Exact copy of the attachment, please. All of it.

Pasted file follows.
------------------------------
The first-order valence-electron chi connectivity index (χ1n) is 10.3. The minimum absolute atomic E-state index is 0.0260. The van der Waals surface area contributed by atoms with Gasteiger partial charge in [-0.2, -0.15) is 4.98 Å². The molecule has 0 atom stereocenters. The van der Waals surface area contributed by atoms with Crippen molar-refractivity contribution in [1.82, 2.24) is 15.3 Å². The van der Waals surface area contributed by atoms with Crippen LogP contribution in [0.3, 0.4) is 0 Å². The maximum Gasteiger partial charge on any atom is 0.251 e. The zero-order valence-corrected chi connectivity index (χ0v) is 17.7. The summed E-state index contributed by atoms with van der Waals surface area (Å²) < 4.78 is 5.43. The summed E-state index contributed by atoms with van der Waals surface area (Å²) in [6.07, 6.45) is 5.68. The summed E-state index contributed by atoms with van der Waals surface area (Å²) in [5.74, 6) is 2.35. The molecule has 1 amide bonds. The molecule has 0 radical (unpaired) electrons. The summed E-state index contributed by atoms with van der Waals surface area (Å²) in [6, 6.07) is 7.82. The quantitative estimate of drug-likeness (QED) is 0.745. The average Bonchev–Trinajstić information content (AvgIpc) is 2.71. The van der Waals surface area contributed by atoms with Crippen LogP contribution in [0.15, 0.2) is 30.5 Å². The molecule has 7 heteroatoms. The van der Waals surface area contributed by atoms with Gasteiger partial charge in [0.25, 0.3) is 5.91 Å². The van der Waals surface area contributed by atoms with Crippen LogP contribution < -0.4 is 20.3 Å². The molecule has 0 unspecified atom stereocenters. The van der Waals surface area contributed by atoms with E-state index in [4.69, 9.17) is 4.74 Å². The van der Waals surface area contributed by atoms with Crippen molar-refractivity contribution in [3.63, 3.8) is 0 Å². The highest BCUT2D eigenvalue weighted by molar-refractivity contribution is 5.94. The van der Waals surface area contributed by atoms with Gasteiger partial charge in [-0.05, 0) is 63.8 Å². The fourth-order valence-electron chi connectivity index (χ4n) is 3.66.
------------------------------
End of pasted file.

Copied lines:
The first-order valence-electron chi connectivity index (χ1n) is 10.3. The minimum absolute atomic E-state index is 0.0260. The van der Waals surface area contributed by atoms with Gasteiger partial charge in [-0.2, -0.15) is 4.98 Å². The molecule has 0 atom stereocenters. The van der Waals surface area contributed by atoms with Crippen molar-refractivity contribution in [1.82, 2.24) is 15.3 Å². The van der Waals surface area contributed by atoms with Crippen LogP contribution in [0.3, 0.4) is 0 Å². The maximum Gasteiger partial charge on any atom is 0.251 e. The zero-order valence-corrected chi connectivity index (χ0v) is 17.7. The summed E-state index contributed by atoms with van der Waals surface area (Å²) < 4.78 is 5.43. The summed E-state index contributed by atoms with van der Waals surface area (Å²) in [6.07, 6.45) is 5.68. The summed E-state index contributed by atoms with van der Waals surface area (Å²) in [5.74, 6) is 2.35. The molecule has 1 amide bonds. The molecule has 0 radical (unpaired) electrons. The summed E-state index contributed by atoms with van der Waals surface area (Å²) in [6, 6.07) is 7.82. The quantitative estimate of drug-likeness (QED) is 0.745. The average Bonchev–Trinajstić information content (AvgIpc) is 2.71. The van der Waals surface area contributed by atoms with Crippen LogP contribution in [0.15, 0.2) is 30.5 Å². The molecule has 7 heteroatoms. The van der Waals surface area contributed by atoms with Gasteiger partial charge in [0.25, 0.3) is 5.91 Å². The van der Waals surface area contributed by atoms with Crippen LogP contribution < -0.4 is 20.3 Å². The molecule has 0 unspecified atom stereocenters. The van der Waals surface area contributed by atoms with E-state index in [4.69, 9.17) is 4.74 Å². The van der Waals surface area contributed by atoms with Crippen molar-refractivity contribution in [3.63, 3.8) is 0 Å². The highest BCUT2D eigenvalue weighted by molar-refractivity contribution is 5.94. The van der Waals surface area contributed by atoms with Gasteiger partial charge in [-0.05, 0) is 63.8 Å². The fourth-order valence-electron chi connectivity index (χ4n) is 3.66.